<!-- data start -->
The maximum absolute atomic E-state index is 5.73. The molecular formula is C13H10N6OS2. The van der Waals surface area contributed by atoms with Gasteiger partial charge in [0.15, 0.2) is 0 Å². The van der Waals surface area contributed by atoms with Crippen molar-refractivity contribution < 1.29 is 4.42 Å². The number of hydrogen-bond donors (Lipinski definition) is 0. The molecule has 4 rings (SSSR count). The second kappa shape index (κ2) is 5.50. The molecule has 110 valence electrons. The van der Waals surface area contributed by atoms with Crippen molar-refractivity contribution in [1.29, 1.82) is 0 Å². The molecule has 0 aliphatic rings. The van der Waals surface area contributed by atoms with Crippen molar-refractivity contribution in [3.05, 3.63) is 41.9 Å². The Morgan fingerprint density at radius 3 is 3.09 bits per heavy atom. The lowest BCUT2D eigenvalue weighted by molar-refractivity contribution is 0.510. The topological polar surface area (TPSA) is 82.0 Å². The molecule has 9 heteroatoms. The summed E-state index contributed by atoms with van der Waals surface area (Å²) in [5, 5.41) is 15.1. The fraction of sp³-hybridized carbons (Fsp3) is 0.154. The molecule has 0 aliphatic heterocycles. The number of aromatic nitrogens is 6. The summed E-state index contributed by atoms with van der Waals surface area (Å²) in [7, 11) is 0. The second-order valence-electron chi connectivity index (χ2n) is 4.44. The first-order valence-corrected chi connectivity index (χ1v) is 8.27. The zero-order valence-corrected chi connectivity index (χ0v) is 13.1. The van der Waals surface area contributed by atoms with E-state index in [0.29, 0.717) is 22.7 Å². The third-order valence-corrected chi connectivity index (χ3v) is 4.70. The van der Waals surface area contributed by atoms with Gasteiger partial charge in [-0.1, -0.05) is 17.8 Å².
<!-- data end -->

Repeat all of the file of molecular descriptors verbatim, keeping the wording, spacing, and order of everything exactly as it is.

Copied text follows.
The maximum absolute atomic E-state index is 5.73. The molecular formula is C13H10N6OS2. The van der Waals surface area contributed by atoms with Gasteiger partial charge in [0.15, 0.2) is 0 Å². The van der Waals surface area contributed by atoms with Crippen molar-refractivity contribution < 1.29 is 4.42 Å². The number of hydrogen-bond donors (Lipinski definition) is 0. The molecule has 4 rings (SSSR count). The second kappa shape index (κ2) is 5.50. The molecule has 110 valence electrons. The van der Waals surface area contributed by atoms with Crippen molar-refractivity contribution in [1.29, 1.82) is 0 Å². The molecule has 0 aliphatic rings. The van der Waals surface area contributed by atoms with Crippen molar-refractivity contribution in [3.05, 3.63) is 41.9 Å². The Morgan fingerprint density at radius 3 is 3.09 bits per heavy atom. The lowest BCUT2D eigenvalue weighted by molar-refractivity contribution is 0.510. The topological polar surface area (TPSA) is 82.0 Å². The molecule has 9 heteroatoms. The summed E-state index contributed by atoms with van der Waals surface area (Å²) in [5, 5.41) is 15.1. The fraction of sp³-hybridized carbons (Fsp3) is 0.154. The molecule has 0 aliphatic heterocycles. The number of aromatic nitrogens is 6. The summed E-state index contributed by atoms with van der Waals surface area (Å²) in [7, 11) is 0. The second-order valence-electron chi connectivity index (χ2n) is 4.44. The first-order valence-corrected chi connectivity index (χ1v) is 8.27. The zero-order valence-corrected chi connectivity index (χ0v) is 13.1. The van der Waals surface area contributed by atoms with E-state index in [0.29, 0.717) is 22.7 Å². The third-order valence-corrected chi connectivity index (χ3v) is 4.70. The van der Waals surface area contributed by atoms with Gasteiger partial charge in [-0.1, -0.05) is 17.8 Å².